With my personal Instagram account, @felishalin I mainly have photos, photos/ images related to my blog posts, and a couple of videos. I don’t always have content to post on a daily basis and I’d like to add other created content such as a quote, but it takes time to create. I’ll have to work on this, and try to post more than 2 out of 7 days a week, if not daily.

What happened when I implemented some of the tips that I shared in last week’s post?

Tips #1, #2 & 3 are good strategies that need to be used over time to create and build engagement. I’ve tried them with my personal Instagram account @felishalin, but it’s too soon to see what results it will yield me. Clearly, I need to do better with Tips #1, #2 & #3 since the number of followers I had on that account dropped in a week’s time. It is going to take some sustained effort and attention to consistently implement these three strategies.

Regarding Tip #5: Don’t over hashtag your post’s caption, I’ve tried clean up my captions by separating additional hashtags and posting them in the first comment of a post.

I’ve also tried another method of separating hashtags by putting blank lines in between the main caption and additional hashtags.

I didn’t notice any difference in how many likes these two different posts got. So I think that keeping the caption clean by using either of these methods seems to work just fine.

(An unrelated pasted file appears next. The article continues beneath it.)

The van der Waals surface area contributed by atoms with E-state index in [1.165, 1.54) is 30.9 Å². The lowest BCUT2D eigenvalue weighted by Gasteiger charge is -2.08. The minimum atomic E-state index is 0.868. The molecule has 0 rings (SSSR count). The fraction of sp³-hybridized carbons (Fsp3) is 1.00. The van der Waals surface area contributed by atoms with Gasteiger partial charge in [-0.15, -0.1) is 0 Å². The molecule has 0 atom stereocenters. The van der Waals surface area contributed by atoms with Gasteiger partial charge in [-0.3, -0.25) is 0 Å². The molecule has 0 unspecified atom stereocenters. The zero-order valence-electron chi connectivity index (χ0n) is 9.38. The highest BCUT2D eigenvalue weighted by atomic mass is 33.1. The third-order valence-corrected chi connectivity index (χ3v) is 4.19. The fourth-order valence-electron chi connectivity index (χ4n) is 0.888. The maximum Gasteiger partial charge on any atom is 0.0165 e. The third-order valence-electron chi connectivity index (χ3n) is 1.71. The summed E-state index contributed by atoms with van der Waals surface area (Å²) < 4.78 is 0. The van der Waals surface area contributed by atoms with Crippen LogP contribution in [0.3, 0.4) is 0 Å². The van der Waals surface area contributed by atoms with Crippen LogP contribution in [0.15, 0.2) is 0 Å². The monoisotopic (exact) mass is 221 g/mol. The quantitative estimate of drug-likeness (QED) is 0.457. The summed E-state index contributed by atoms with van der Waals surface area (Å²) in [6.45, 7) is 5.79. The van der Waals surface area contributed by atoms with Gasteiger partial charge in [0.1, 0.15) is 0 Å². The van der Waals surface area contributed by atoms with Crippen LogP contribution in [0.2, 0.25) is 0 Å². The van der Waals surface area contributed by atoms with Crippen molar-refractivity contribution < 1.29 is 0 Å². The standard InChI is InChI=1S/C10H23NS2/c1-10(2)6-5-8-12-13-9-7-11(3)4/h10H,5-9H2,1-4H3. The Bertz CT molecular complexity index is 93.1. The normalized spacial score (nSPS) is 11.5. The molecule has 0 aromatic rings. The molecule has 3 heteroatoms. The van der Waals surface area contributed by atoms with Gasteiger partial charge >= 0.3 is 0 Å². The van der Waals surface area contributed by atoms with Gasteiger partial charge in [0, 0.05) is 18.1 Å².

With Tip #6, I’m still trying to find popular targeted hashtags that are most appropriate for my posts.

And with Tip #7 from last week: Ask a question in your post’s caption, I intended to try it out but I never got around to it. I’ll definitely try this out this week. The response I get will be a good way to see how engaged my Instagram followers are.

I also never got around to trying out BONUS Tip #8: Share a borrowed or original quote. In the past I’ve taken photos of quotes or witty signage that I’ve come across, but those are not always that easy to come by. So I am thinking about using photos I’ve taken and combining them with quotes to create new Instagram posts.

One thing that I did try was a tactic that I’ll call “guerilla following.” I learned this from the many Instagram articles and training videos I’ve read and watched. Here’s what it entails: 1) Find an Instagram account similar to yours 2) Find their most popular posts (preferably a post that would be similar to something you’d post on your Instagram) 3) Look at who liked the most popular posts and follow everyone who liked the posts 4) Keep doing this over and over with other Instagram accounts and their most popular posts 5) Follow 80 Instagram accounts every hour for a couple of hours. With Instagram this is the quickest way to get followers. Follow someone first and it’s likely that they will follow you back. If you follow these steps you will have a massive number of people following you back on Instagram.

I tried out this “guerilla following” technique with my @ICarteverywhere Instagram account and it worked! It was fairly easy to find other Instagram accounts focused on sharing photos of street art and art.